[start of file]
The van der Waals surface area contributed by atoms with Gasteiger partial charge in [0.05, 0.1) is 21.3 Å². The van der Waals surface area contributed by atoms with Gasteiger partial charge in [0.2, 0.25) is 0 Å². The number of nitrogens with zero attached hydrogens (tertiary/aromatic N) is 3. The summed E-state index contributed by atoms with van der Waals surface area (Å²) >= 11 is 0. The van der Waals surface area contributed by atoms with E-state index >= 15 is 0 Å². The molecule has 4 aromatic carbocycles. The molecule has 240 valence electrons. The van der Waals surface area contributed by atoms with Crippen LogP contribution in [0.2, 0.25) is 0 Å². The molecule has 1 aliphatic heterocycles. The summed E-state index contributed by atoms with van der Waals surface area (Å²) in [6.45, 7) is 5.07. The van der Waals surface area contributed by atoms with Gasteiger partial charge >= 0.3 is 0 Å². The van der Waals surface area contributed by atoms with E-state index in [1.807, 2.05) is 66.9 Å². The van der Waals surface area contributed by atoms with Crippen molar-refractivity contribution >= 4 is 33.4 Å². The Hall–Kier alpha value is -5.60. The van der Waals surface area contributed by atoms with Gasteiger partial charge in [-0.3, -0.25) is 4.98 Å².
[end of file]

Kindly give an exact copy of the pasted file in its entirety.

The van der Waals surface area contributed by atoms with Gasteiger partial charge in [0.05, 0.1) is 21.3 Å². The van der Waals surface area contributed by atoms with Gasteiger partial charge in [0.2, 0.25) is 0 Å². The number of nitrogens with zero attached hydrogens (tertiary/aromatic N) is 3. The summed E-state index contributed by atoms with van der Waals surface area (Å²) >= 11 is 0. The van der Waals surface area contributed by atoms with E-state index >= 15 is 0 Å². The molecule has 4 aromatic carbocycles. The molecule has 240 valence electrons. The van der Waals surface area contributed by atoms with Crippen LogP contribution in [0.2, 0.25) is 0 Å². The molecule has 1 aliphatic heterocycles. The summed E-state index contributed by atoms with van der Waals surface area (Å²) in [6.45, 7) is 5.07. The van der Waals surface area contributed by atoms with Gasteiger partial charge >= 0.3 is 0 Å². The van der Waals surface area contributed by atoms with E-state index in [1.807, 2.05) is 66.9 Å². The van der Waals surface area contributed by atoms with Crippen molar-refractivity contribution >= 4 is 33.4 Å². The Hall–Kier alpha value is -5.60. The van der Waals surface area contributed by atoms with Gasteiger partial charge in [-0.3, -0.25) is 4.98 Å².